Greater Manchester Spatial Framework

GM plan ‘lacks ambition’, says survey

Jessica Middleton-Pugh

The outline of a 20-year blueprint for development across Greater Manchester "lacks ambition" and "does not reflect the desire to become a European premier city", according to some of the 90 organisations who responded to an early consultation questionnaire.

The Greater Manchester Spatial Framework will be the overarching development plan document for the 10 local authorities forming the Association of Greater Manchester Authorities.

Responses to an early-stage 165-page questionnaire released in September have described the evidence forming the plan as "not forward-looking enough", according to a summary by Eamonn Boylan, lead chief executive for planning and housing.

Peel Group, advised by Turley, said the report was based on "historic trends and will perpetuate past inadequacies" without set objectives or factoring in growth, while Taylor Wimpey said the framework would fail to "proactively drive and support sustainable economic growth" as it was not clear how the built environment fitted in with the wider strategy for the area.

The estimated housing numbers and employment growth was considered to be flawed and too low, and some respondents questioned the volume of sites available to meet the need.

Several organisations called for a green belt review in addition to the use of brownfield sites. In its response, Russell Homes said the need for a review was "urgently required to release strategic sites for development to provide a real competitive advantage".

Dan Mitchell, partner in planning and design consultancy Barton Willmore, which was one of respondents to the consultation, said: "The fact is that many brownfield sites are simply uneconomical to develop. A green belt review is inevitable if the city is to meet the pent-up housing needs of its population.

"One of the big concerns developers have is the timetable for the preparation of the city-region's spatial plan, especially now that many councils have shelved their own local plans in the interim. In the short term this is likely to create uncertainty and can only add to the already great pressures on the delivery of new homes. We would encourage the authorities to move as quickly as possible."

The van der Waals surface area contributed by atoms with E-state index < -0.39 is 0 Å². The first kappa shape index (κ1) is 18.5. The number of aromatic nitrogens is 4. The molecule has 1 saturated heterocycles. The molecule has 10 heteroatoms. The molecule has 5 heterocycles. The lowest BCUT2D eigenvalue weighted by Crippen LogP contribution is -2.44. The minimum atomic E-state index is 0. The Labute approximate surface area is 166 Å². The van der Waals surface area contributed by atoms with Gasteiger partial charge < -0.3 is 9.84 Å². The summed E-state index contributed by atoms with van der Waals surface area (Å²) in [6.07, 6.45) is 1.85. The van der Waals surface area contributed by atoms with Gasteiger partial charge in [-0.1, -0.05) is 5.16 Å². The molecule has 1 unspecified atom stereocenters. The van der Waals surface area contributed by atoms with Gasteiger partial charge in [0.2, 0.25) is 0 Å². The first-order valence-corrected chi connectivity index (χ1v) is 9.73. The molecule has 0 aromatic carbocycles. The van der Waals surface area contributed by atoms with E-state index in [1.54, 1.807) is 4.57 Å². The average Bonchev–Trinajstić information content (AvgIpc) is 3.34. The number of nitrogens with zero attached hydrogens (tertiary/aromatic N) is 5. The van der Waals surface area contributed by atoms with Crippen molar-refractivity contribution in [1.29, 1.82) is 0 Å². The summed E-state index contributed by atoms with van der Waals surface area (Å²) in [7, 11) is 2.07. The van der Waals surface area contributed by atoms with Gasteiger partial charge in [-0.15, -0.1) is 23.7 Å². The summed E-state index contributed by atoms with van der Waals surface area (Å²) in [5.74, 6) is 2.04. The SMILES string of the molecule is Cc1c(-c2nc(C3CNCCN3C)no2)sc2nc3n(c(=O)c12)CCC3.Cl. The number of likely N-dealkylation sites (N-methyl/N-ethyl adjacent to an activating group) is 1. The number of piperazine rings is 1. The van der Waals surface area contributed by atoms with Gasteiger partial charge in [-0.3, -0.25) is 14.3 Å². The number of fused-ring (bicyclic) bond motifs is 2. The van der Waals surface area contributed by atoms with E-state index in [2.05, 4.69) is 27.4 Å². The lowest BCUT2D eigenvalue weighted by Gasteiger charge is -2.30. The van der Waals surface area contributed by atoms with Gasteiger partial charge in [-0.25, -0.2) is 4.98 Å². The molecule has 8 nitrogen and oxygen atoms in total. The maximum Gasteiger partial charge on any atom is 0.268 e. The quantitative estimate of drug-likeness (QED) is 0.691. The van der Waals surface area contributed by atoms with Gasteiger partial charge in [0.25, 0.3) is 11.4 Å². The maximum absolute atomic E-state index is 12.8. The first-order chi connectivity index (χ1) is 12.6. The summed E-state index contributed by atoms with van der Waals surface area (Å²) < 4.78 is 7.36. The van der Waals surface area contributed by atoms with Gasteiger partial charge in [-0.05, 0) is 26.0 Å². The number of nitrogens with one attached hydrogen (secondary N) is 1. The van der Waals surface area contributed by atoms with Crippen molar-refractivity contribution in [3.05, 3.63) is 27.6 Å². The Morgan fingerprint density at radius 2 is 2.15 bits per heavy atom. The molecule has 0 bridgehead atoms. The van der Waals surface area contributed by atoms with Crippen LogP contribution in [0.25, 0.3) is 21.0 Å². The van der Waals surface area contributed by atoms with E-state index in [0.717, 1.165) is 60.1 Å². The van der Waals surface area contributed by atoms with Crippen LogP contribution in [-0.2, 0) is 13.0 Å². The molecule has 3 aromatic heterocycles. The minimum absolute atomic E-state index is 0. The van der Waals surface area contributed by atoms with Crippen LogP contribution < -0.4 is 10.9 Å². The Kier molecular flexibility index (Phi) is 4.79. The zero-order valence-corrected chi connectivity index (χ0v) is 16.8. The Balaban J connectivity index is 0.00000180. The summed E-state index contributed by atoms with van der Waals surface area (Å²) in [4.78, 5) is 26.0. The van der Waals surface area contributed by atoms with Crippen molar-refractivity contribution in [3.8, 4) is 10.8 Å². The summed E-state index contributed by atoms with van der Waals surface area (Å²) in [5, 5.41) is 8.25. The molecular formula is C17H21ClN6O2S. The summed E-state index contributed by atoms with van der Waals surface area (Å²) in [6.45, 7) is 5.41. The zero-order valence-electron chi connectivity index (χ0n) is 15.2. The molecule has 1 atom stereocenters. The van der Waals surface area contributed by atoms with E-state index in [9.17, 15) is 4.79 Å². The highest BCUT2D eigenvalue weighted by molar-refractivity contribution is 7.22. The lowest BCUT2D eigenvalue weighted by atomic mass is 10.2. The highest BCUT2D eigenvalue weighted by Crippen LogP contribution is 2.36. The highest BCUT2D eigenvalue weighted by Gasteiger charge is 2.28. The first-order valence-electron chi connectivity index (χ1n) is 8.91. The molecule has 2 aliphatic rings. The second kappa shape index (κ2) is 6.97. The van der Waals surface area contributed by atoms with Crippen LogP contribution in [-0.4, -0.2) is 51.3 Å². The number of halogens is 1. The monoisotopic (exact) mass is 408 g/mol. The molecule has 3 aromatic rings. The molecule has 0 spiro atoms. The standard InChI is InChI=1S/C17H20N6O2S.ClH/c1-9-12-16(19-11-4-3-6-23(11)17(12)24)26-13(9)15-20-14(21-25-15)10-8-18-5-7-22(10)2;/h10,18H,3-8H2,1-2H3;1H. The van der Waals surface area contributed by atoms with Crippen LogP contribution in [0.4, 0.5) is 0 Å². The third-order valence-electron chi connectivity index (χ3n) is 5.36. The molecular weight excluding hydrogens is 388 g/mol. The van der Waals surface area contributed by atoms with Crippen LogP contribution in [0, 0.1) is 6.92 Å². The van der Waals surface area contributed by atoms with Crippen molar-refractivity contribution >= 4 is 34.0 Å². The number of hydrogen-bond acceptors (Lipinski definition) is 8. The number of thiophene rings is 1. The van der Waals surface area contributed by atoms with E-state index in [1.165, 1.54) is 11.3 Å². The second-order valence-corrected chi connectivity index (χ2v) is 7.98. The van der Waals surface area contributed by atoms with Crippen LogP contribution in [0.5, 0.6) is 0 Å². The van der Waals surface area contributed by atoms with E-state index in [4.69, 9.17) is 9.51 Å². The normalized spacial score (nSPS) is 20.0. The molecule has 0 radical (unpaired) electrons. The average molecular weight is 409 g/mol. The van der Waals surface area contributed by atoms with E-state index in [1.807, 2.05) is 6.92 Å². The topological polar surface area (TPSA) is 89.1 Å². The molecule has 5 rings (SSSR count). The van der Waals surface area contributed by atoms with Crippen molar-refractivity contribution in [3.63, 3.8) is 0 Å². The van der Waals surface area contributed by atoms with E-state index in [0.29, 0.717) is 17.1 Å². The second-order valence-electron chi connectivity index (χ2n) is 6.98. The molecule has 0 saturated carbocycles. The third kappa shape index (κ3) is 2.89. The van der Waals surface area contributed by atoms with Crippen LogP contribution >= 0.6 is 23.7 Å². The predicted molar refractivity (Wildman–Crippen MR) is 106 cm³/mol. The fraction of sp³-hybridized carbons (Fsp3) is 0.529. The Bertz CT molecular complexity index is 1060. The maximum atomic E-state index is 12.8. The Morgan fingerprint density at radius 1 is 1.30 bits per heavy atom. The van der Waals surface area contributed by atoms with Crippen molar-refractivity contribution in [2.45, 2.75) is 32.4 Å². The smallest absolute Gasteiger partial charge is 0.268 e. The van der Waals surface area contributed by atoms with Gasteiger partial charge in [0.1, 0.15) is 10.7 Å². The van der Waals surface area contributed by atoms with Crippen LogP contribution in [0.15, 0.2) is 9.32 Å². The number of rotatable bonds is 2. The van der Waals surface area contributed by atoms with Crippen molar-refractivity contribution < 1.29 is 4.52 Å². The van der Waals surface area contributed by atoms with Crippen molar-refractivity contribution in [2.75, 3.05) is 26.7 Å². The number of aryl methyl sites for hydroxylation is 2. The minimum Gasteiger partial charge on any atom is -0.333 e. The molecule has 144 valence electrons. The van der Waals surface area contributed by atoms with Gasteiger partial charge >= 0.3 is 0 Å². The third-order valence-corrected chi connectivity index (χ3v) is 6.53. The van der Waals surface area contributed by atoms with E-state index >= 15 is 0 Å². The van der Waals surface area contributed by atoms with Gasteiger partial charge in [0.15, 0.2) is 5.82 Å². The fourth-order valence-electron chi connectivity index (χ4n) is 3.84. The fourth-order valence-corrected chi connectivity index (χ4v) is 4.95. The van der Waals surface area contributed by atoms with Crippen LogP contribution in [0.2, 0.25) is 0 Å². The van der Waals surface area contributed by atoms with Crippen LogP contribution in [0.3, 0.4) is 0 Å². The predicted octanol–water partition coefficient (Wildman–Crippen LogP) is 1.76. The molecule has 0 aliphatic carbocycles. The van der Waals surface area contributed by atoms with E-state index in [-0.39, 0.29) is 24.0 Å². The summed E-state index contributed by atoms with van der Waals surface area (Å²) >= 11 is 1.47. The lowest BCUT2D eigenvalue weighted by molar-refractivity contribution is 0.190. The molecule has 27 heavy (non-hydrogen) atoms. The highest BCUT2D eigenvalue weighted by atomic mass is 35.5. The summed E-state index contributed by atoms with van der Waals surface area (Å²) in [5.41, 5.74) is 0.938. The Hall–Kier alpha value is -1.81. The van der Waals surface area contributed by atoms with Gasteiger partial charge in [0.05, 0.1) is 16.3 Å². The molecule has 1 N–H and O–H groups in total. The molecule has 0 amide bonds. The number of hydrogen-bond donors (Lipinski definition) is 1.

In its submission, the National Trust said that the lack of any reference to heritage in the plan's vision was "deeply worrying" as it would directly affect Greater Manchester's tourism offer.

Harrow Estates described the framework as "rather staid", while the lack of any mention of the impact of HS2 was called a "fundamental omission" by CBRE.

A mix of local authorities, housebuilders, planning consultants and developers submitted their views as part of the six-week consultation.

The proposal to deal with Greater Manchester as one market area was criticised as it would not take into account the different requirements of each borough. Manchester University described the plan as "not spatial at all", and Peel Group called the idea "fundamentally flawed".

Peel and Turley said that the framework's estimate of a need for 10,000 additional homes each year was too low, and advocated at least 15,000 dwellings to be built each year.

The initial evidence published in the framework suggested that "Greater Manchester's objectively assessed need for housing is 224,823 net additional dwellings over the period 2012-2033, equating to an average of 10,706 net additional dwellings per annum." Currently around 3,000 a year are delivered.

The multi-council plan is believed to be the first of its type in the country and will link to the 10 councils' own local plans.

The new plan would not replace individual councils' local plans but will exist in addition to those as part of the city region's effort to gain greater autonomy.

Following the consultation, AGMA will now gather more evidence and develop further options for the framework over the next year.

To view the consultation responses within the AGMA meeting agenda, click here

Your Comments

Ambition is fine if it is allied to good design, suitable densities and properly funded infrastructure. I would be wary of any submissions that push for more sprawl, undermining the need for high quality, sustainable brownfield development. Claims of ‘uneconomic’ brownfield housing are spurious at best.

By H L

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